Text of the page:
Over-preparation may have the opposite effect, however. By that I mean that athletes, especially top athletes, tend to overdo it. They extend themselves physically and mentally in order to be in the win-zone. They tend to overextend for too long of a period for it to be sustainable. In the end, anyone can crack under pressure. Whether it is a mental de-focus that leads to a physical injury or a physical accident that may drain the athlete from his physical and mental energy, the point is that we are all human. And the great thing about failing, as painful as this may be, is that we get the chance to try again.


The greatest lessons come from challenging oneself so hard that it is impossible to succeed at the challenge. Observe what happens in you then, be objective about your weak point and work at it again. Do it as a learning experience, as an opportunity to learn more about yourself. In the process, you will achieve great levels of fitness and a exceptional sense of accomplishment.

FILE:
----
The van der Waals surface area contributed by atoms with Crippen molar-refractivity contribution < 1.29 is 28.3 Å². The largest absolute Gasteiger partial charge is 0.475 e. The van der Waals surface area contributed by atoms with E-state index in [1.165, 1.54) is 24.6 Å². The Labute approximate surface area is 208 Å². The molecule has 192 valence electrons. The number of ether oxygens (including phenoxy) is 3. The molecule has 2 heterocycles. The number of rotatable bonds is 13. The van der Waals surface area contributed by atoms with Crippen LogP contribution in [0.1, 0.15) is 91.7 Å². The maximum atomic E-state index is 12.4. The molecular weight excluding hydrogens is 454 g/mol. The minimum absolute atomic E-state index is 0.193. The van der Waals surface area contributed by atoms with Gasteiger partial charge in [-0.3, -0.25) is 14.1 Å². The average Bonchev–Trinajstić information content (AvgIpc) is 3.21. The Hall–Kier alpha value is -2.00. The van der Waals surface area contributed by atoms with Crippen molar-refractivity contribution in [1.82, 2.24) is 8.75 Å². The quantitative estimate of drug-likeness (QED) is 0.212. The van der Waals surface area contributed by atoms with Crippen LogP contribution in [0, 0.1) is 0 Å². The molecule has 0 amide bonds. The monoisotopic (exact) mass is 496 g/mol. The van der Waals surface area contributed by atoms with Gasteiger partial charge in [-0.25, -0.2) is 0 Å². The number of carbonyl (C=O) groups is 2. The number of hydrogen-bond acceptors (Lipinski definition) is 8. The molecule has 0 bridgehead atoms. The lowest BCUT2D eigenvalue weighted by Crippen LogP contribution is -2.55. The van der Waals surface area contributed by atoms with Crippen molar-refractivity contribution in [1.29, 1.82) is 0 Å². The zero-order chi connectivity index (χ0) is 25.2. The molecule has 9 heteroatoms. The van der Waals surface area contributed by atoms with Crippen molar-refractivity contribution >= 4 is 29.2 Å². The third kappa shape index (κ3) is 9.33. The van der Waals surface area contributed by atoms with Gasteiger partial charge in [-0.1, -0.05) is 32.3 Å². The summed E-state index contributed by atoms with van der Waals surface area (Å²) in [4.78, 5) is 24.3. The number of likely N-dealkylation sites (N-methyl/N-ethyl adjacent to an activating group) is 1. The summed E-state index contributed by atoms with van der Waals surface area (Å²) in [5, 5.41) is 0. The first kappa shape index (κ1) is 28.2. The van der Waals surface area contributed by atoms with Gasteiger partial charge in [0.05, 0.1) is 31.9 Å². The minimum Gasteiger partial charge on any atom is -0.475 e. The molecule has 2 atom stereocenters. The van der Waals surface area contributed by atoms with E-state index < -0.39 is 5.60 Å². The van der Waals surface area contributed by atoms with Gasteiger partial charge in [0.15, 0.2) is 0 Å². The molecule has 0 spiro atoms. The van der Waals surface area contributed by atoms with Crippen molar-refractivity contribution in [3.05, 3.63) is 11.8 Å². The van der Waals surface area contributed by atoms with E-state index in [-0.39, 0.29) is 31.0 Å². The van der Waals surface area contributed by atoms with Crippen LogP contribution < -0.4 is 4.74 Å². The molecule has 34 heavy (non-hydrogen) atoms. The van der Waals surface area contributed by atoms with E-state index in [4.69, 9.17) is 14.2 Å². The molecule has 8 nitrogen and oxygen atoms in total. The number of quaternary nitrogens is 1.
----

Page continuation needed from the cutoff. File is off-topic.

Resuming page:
(Post by Thomai Serdari)


Marin Çiliç: Training to fame


Not everyone is born rich and famous.  Commitment to a sport and enthusiasm that begins at a young age can do wonders and literally change one’s life. Such is Marin Çiliç’s story. The 20 year-old Croatian, who is now competing against all the major tennis players, comes from a humble background but created opportunities for himself.


Marin, who was born in a small Croatian town, was encouraged by his father to try tennis. As a young child, he committed to playing tennis at local courts. He also trained to build up his strength and speed. The family decided to send him to a tennis training school in San Remo at the age of 15. Five years later, he got to be No. 9 on ATP rankings.


I am attaching here a video showing Marin hitting at Wimbledon.